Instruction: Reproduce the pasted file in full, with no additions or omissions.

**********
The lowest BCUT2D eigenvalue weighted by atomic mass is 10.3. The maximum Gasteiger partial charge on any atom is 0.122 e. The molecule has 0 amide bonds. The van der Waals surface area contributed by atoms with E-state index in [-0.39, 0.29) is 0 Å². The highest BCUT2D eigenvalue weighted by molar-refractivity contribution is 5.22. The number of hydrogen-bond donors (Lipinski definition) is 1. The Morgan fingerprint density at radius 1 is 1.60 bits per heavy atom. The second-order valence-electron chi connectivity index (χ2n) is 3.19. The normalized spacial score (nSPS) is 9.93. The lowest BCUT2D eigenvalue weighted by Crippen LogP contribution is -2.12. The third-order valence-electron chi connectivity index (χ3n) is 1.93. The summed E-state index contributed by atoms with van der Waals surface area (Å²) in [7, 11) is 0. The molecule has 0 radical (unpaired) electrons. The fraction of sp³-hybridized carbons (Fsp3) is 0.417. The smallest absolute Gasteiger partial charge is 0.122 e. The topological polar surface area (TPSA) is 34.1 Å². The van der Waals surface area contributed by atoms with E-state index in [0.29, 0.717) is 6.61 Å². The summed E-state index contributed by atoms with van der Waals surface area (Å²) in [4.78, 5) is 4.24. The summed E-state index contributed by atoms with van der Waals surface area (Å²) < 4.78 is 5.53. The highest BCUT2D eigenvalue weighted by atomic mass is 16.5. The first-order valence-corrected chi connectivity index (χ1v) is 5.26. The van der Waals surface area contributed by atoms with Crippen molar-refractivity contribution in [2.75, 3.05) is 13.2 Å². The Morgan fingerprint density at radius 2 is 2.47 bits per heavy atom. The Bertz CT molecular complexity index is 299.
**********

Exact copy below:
The lowest BCUT2D eigenvalue weighted by atomic mass is 10.3. The maximum Gasteiger partial charge on any atom is 0.122 e. The molecule has 0 amide bonds. The van der Waals surface area contributed by atoms with E-state index in [-0.39, 0.29) is 0 Å². The highest BCUT2D eigenvalue weighted by molar-refractivity contribution is 5.22. The number of hydrogen-bond donors (Lipinski definition) is 1. The Morgan fingerprint density at radius 1 is 1.60 bits per heavy atom. The second-order valence-electron chi connectivity index (χ2n) is 3.19. The normalized spacial score (nSPS) is 9.93. The lowest BCUT2D eigenvalue weighted by Crippen LogP contribution is -2.12. The third-order valence-electron chi connectivity index (χ3n) is 1.93. The summed E-state index contributed by atoms with van der Waals surface area (Å²) in [7, 11) is 0. The molecule has 0 radical (unpaired) electrons. The fraction of sp³-hybridized carbons (Fsp3) is 0.417. The smallest absolute Gasteiger partial charge is 0.122 e. The topological polar surface area (TPSA) is 34.1 Å². The van der Waals surface area contributed by atoms with E-state index in [0.29, 0.717) is 6.61 Å². The summed E-state index contributed by atoms with van der Waals surface area (Å²) in [4.78, 5) is 4.24. The summed E-state index contributed by atoms with van der Waals surface area (Å²) < 4.78 is 5.53. The highest BCUT2D eigenvalue weighted by atomic mass is 16.5. The first-order valence-corrected chi connectivity index (χ1v) is 5.26. The van der Waals surface area contributed by atoms with Crippen molar-refractivity contribution in [2.75, 3.05) is 13.2 Å². The Morgan fingerprint density at radius 2 is 2.47 bits per heavy atom. The Bertz CT molecular complexity index is 299.